Medicare Eligibility

You're eligible for Original Medicare (Parts A and B) if:

1.) You're at least 65 years old, or you're under 65 and qualify on the basis of a disability or other special situation.


2.) You're a U.S. citizen or a legal resident who has lived in the U.S. for at least 5 consecutive years.

The 4 Basic Parts of Medicare

Part A, Hospital Coverage, is generally offered at no additional cost to qualifying individuals who have at least forty calendar quarters, ten years, of employment history in which Social Security taxes were paid for in the United States.  Those without sufficient work history may be subject to significant premiums.

Part B, Doctors and Outpatient services, is optional coverage that requires a premium to be paid monthly. The premium will be based on, up to, the previous two years of annual income. Part B is not full coverage. There is still a deductible to be met and other out of pocket expenses.  Even considering the coverage is optional, a late enrollment penalty can be added if you do not enroll after turning 65 and are not covered by you or your spouse's Employer Group Health Insurance (EGHI).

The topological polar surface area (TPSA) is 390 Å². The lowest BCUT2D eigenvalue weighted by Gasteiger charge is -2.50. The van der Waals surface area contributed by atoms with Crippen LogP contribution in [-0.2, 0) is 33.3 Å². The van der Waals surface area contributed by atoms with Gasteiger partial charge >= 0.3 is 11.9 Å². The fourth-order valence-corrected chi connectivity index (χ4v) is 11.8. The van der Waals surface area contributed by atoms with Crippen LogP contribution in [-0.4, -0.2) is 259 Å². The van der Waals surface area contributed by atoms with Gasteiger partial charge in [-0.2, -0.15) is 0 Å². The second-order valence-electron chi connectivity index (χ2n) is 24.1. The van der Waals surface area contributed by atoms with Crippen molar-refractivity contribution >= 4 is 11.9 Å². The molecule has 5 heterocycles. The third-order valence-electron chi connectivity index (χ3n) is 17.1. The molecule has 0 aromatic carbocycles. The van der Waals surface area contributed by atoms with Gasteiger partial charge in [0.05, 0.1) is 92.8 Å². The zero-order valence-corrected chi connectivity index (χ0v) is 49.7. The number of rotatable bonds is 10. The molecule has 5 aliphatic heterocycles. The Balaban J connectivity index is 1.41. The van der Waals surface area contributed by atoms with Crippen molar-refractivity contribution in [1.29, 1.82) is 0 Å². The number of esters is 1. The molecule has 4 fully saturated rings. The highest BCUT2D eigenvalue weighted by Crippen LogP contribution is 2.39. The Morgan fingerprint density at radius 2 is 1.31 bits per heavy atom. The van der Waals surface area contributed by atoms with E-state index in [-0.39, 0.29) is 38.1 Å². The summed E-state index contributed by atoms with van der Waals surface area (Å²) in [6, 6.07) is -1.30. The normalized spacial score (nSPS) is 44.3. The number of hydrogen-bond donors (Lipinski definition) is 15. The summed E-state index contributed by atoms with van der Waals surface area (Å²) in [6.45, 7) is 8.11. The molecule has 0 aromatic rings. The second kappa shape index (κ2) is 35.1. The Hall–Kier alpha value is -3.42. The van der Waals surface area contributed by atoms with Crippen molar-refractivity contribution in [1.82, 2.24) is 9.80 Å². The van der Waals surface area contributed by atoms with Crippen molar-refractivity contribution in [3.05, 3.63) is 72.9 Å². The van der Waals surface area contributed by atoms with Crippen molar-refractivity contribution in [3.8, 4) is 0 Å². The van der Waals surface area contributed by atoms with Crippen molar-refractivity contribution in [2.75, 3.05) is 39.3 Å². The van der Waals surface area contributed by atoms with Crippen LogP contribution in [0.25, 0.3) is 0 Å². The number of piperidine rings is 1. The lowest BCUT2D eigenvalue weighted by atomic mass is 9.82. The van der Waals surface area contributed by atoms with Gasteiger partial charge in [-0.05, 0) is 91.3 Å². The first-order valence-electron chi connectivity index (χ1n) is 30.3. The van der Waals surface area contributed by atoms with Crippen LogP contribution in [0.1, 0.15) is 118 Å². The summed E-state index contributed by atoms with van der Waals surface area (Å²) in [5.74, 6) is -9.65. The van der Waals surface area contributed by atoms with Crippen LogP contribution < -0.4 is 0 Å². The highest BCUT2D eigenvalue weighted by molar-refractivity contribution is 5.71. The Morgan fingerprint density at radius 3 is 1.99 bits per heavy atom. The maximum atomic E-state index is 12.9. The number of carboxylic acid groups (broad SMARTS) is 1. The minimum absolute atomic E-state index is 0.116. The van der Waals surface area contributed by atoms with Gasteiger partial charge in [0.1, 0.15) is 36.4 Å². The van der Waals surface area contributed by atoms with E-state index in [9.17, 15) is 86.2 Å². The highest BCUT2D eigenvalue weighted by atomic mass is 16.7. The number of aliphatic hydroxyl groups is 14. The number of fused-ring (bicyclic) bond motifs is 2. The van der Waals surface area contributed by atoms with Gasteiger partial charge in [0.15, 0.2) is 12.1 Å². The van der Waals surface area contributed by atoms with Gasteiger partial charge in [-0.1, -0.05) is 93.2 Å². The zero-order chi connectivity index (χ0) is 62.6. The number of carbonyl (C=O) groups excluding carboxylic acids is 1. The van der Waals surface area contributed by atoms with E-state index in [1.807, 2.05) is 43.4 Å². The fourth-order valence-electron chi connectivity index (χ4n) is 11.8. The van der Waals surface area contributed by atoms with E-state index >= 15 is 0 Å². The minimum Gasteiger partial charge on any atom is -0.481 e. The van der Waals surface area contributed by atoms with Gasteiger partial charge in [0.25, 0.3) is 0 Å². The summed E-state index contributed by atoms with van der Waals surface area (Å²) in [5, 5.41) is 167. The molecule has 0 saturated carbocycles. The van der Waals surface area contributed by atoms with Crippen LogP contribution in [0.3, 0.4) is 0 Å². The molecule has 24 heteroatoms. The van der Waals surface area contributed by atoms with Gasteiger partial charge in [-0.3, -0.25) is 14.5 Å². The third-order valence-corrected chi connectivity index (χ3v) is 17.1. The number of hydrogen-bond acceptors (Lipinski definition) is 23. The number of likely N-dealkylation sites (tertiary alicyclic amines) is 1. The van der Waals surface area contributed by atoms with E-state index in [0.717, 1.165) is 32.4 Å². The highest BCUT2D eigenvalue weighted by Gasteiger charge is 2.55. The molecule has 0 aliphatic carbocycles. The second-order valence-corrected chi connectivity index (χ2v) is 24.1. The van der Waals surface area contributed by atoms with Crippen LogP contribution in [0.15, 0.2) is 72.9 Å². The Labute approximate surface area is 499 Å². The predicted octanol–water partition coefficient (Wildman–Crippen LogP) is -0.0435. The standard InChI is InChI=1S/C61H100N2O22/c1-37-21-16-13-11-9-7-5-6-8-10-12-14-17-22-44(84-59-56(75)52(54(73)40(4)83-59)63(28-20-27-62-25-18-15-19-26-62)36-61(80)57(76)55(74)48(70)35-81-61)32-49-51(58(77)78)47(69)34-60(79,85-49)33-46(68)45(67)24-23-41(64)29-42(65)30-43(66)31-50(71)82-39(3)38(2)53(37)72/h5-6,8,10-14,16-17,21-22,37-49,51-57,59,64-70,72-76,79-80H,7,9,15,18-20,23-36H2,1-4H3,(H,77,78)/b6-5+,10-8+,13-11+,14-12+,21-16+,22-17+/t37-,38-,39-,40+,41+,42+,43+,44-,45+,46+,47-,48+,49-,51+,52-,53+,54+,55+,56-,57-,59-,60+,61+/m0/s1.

Part C, or Medicare Advantage plan, is provided by private insurance companies.  They administer the benefits and combine coverage for Part A, Part B, usually Part C, and varying degrees of added benefits all in ONE PLAN.  Examples of different types of plans include HMO's, PPO's, PFFS's, and SNP's.  You can choose to get your Medicare coverage through a Medicare Advantage plan instead of Original Medicare, but you cannot have both.

Part D, or Prescription Drug Plans (PDPs), is the part of Medicare that provides prescription drug coverage. Medicare Part D Plans are provided only through private insurance companies that have legal agreements with the government; it’s never provided directly from the government. You can get coverage through a stand-alone plan or through a Medicare Advantage plan.  Although optional, there are situations where late enrollment penalties may be applied if proper coverage is not established.

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